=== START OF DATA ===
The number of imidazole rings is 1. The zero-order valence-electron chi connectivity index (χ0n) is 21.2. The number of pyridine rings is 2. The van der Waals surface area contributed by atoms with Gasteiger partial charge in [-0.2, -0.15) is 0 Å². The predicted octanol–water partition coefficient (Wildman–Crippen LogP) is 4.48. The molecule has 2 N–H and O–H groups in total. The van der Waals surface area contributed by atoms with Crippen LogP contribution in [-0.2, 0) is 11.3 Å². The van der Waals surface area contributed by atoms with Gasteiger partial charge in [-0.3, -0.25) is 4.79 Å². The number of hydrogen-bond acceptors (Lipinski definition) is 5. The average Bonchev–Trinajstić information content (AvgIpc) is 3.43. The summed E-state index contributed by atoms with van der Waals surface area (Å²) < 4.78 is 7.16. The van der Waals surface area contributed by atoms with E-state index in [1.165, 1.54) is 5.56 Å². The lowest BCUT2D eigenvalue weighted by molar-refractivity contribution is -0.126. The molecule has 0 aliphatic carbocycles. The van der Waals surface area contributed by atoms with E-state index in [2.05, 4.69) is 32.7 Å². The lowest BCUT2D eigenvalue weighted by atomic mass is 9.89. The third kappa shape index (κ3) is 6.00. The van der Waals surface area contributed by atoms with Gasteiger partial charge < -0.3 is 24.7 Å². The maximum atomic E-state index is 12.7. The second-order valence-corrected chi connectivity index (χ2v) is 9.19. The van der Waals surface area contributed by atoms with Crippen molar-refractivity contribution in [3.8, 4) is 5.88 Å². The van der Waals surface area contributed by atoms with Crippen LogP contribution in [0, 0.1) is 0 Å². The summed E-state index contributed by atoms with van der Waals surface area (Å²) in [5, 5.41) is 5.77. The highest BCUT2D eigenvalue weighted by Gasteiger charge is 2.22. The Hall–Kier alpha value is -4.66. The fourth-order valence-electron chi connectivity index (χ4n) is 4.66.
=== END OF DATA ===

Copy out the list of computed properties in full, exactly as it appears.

The number of imidazole rings is 1. The zero-order valence-electron chi connectivity index (χ0n) is 21.2. The number of pyridine rings is 2. The van der Waals surface area contributed by atoms with Gasteiger partial charge in [-0.2, -0.15) is 0 Å². The predicted octanol–water partition coefficient (Wildman–Crippen LogP) is 4.48. The molecule has 2 N–H and O–H groups in total. The van der Waals surface area contributed by atoms with Crippen LogP contribution in [-0.2, 0) is 11.3 Å². The van der Waals surface area contributed by atoms with Gasteiger partial charge in [-0.3, -0.25) is 4.79 Å². The number of hydrogen-bond acceptors (Lipinski definition) is 5. The average Bonchev–Trinajstić information content (AvgIpc) is 3.43. The summed E-state index contributed by atoms with van der Waals surface area (Å²) < 4.78 is 7.16. The van der Waals surface area contributed by atoms with E-state index in [1.165, 1.54) is 5.56 Å². The lowest BCUT2D eigenvalue weighted by molar-refractivity contribution is -0.126. The molecule has 0 aliphatic carbocycles. The van der Waals surface area contributed by atoms with E-state index in [2.05, 4.69) is 32.7 Å². The lowest BCUT2D eigenvalue weighted by atomic mass is 9.89. The third kappa shape index (κ3) is 6.00. The van der Waals surface area contributed by atoms with Gasteiger partial charge < -0.3 is 24.7 Å². The maximum atomic E-state index is 12.7. The second-order valence-corrected chi connectivity index (χ2v) is 9.19. The van der Waals surface area contributed by atoms with Crippen molar-refractivity contribution in [3.8, 4) is 5.88 Å². The van der Waals surface area contributed by atoms with Crippen LogP contribution in [0, 0.1) is 0 Å². The summed E-state index contributed by atoms with van der Waals surface area (Å²) in [5, 5.41) is 5.77. The highest BCUT2D eigenvalue weighted by Gasteiger charge is 2.22. The Hall–Kier alpha value is -4.66. The fourth-order valence-electron chi connectivity index (χ4n) is 4.66.